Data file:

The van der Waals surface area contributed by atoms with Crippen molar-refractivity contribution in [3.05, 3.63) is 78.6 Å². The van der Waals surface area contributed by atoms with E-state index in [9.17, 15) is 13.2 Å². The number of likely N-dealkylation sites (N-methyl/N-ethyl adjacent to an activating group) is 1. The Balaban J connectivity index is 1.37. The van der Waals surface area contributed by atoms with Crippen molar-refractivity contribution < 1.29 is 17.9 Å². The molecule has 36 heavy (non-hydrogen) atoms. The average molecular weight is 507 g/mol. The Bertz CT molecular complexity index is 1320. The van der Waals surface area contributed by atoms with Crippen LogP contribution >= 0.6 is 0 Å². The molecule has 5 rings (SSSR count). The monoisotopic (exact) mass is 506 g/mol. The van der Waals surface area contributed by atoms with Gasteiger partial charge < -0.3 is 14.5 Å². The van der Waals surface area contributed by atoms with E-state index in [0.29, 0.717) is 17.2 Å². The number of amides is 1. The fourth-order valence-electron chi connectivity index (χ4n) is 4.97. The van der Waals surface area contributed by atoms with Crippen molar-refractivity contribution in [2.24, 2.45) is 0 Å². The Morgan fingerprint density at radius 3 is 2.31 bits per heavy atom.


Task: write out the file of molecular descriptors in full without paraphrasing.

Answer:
The van der Waals surface area contributed by atoms with Crippen molar-refractivity contribution in [3.05, 3.63) is 78.6 Å². The van der Waals surface area contributed by atoms with E-state index in [9.17, 15) is 13.2 Å². The number of likely N-dealkylation sites (N-methyl/N-ethyl adjacent to an activating group) is 1. The Balaban J connectivity index is 1.37. The van der Waals surface area contributed by atoms with Crippen molar-refractivity contribution < 1.29 is 17.9 Å². The molecule has 36 heavy (non-hydrogen) atoms. The average molecular weight is 507 g/mol. The Bertz CT molecular complexity index is 1320. The van der Waals surface area contributed by atoms with Crippen LogP contribution >= 0.6 is 0 Å². The molecule has 5 rings (SSSR count). The monoisotopic (exact) mass is 506 g/mol. The van der Waals surface area contributed by atoms with Gasteiger partial charge < -0.3 is 14.5 Å². The van der Waals surface area contributed by atoms with E-state index in [0.29, 0.717) is 17.2 Å². The number of amides is 1. The fourth-order valence-electron chi connectivity index (χ4n) is 4.97. The van der Waals surface area contributed by atoms with Crippen molar-refractivity contribution in [2.24, 2.45) is 0 Å². The Morgan fingerprint density at radius 3 is 2.31 bits per heavy atom.